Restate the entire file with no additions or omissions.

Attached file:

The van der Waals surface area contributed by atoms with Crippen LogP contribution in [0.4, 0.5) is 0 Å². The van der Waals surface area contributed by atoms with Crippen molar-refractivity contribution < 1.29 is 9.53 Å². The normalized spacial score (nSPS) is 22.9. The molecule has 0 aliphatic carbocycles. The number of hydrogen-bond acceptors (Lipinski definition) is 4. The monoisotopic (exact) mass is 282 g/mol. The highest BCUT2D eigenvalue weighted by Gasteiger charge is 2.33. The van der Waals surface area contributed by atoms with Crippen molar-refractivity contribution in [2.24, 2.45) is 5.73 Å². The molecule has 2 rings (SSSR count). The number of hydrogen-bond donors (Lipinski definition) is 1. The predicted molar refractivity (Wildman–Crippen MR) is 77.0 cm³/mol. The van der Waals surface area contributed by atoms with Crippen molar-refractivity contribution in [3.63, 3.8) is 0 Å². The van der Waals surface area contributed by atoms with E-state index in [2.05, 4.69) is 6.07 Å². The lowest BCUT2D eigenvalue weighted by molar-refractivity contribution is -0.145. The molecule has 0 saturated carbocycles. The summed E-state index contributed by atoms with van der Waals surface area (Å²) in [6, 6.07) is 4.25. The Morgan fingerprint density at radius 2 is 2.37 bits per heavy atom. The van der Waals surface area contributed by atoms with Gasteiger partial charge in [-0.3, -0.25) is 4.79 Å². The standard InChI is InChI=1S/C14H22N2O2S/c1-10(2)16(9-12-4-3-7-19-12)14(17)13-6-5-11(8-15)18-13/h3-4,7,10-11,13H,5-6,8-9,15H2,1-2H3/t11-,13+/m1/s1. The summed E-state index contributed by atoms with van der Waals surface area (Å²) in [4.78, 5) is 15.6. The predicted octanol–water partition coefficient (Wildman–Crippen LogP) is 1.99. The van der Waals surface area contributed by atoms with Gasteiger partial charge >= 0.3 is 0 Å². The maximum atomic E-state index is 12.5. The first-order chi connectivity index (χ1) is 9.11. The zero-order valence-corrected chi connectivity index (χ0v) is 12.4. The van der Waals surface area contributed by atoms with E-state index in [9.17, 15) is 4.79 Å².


The van der Waals surface area contributed by atoms with Crippen LogP contribution in [0.4, 0.5) is 0 Å². The van der Waals surface area contributed by atoms with Crippen molar-refractivity contribution < 1.29 is 9.53 Å². The normalized spacial score (nSPS) is 22.9. The molecule has 0 aliphatic carbocycles. The number of hydrogen-bond acceptors (Lipinski definition) is 4. The monoisotopic (exact) mass is 282 g/mol. The highest BCUT2D eigenvalue weighted by Gasteiger charge is 2.33. The van der Waals surface area contributed by atoms with Crippen molar-refractivity contribution in [2.24, 2.45) is 5.73 Å². The molecule has 2 rings (SSSR count). The number of hydrogen-bond donors (Lipinski definition) is 1. The predicted molar refractivity (Wildman–Crippen MR) is 77.0 cm³/mol. The van der Waals surface area contributed by atoms with Crippen molar-refractivity contribution in [3.63, 3.8) is 0 Å². The van der Waals surface area contributed by atoms with E-state index in [2.05, 4.69) is 6.07 Å². The lowest BCUT2D eigenvalue weighted by molar-refractivity contribution is -0.145. The molecule has 0 saturated carbocycles. The summed E-state index contributed by atoms with van der Waals surface area (Å²) in [6, 6.07) is 4.25. The Morgan fingerprint density at radius 2 is 2.37 bits per heavy atom. The van der Waals surface area contributed by atoms with Gasteiger partial charge in [-0.3, -0.25) is 4.79 Å². The standard InChI is InChI=1S/C14H22N2O2S/c1-10(2)16(9-12-4-3-7-19-12)14(17)13-6-5-11(8-15)18-13/h3-4,7,10-11,13H,5-6,8-9,15H2,1-2H3/t11-,13+/m1/s1. The summed E-state index contributed by atoms with van der Waals surface area (Å²) in [4.78, 5) is 15.6. The predicted octanol–water partition coefficient (Wildman–Crippen LogP) is 1.99. The van der Waals surface area contributed by atoms with Gasteiger partial charge >= 0.3 is 0 Å². The maximum atomic E-state index is 12.5. The first-order chi connectivity index (χ1) is 9.11. The zero-order valence-corrected chi connectivity index (χ0v) is 12.4. The van der Waals surface area contributed by atoms with E-state index in [9.17, 15) is 4.79 Å².